The Nevada Department of Corrections is garnishing as much as 80 percent of some inmate accounts funds, and Nevada families are paying the price.
While more and more incarcerated individuals are trying to avoid chow halls because of the pandemic, many families are trying to keep their loved ones safe in an environment ripe for the spread of COVID-19 by sending extra money for commissary items.
But with NDOC taking up to 80 percent of account funds, families would need to send just under $15 to buy a 4- ounce can of tuna for someone affected by this garnishment policy.
In April of this year, right before my birthday, my only uncle went to prison, likely for life. I remember playing basketball with him on our front yard basketball hoop. At 6 feet, 7 inches, he towered over my younger brother and I and would block all our shots without having to move.
Now that he’s in prison, I believe I’ll never see him again with COVID-19 ravaging prison communities across the country. Thinking of my uncle is just one reason why hearing of inmate trust accounts being garnished up to 80 percent makes me so furious.
For an individual who is unable to work while they are incarcerated, like my uncle, all of the money in their trust account would come from the pockets of their family and friends. Families just want to provide essential items for their loved ones, but based on our estimates, families will have to put much more money on the books to secure them. As much as:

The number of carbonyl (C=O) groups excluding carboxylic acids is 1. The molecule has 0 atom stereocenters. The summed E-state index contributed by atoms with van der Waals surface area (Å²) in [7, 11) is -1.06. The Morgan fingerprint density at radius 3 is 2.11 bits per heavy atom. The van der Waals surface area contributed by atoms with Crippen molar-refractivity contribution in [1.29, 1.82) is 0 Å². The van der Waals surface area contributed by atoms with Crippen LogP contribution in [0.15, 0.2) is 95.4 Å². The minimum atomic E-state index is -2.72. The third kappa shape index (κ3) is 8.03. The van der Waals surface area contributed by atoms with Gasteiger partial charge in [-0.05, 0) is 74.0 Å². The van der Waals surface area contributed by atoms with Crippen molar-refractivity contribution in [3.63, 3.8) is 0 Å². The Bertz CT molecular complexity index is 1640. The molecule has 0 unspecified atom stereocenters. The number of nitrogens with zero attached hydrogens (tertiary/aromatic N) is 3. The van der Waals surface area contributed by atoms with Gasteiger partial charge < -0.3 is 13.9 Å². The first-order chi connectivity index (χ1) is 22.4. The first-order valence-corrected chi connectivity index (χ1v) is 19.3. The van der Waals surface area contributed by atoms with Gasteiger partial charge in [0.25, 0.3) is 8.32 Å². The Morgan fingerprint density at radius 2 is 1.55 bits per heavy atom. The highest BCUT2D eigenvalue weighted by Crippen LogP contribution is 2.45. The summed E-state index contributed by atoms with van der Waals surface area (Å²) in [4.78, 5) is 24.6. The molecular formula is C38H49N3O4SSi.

- $23 for 7 ounces of diced ham
- $18 for 20 ounces of strawberry or grape jelly
- $39 for denture grip paste
- $18 for four rolls of toils paper
- $92 for three pairs of cotton boxer briefs
The reason for raiding 80 cents on the dollar from trust accounts? A misleading law approved by voters in 2018 known as “Marsy’s Law.” The ACLU of Nevada and other defenders of the paramount constitutional rights of the accused fought to prevent Marsy’s Law from reaching the ballot, but the billionaire-backed initiative ultimately passed.
Not only does this misleading law fail to actually protect victims of crime, it is also vague and convoluted. The Department of Corrections’ conclusion that they must raid trust accounts at this high level demonstrates how vague the law really is. Marsy’s Law states that a victim is entitled to “full and timely restitution.” But even the proponents of Marsy’s Law made it clear in legislative testimony that if a person lacks the ability to pay, they cannot be forced to do so.
It is wholly unreasonable to conclude that the NDOC can raid almost all of an incarcerated person’s books without an individualized determination of ability to pay.
The ACLU of Nevada is hearing from affected families and individuals throughout the state, and we’re going to keep fighting for fairness and justice.
There must be clear guidelines regarding the determination of an incarcerated individual’s ability to pay. If legislation is required to put a cap on deductions or to ensure there is a public process for determining deduction levels, then the Legislature needs to act with urgency in the upcoming session.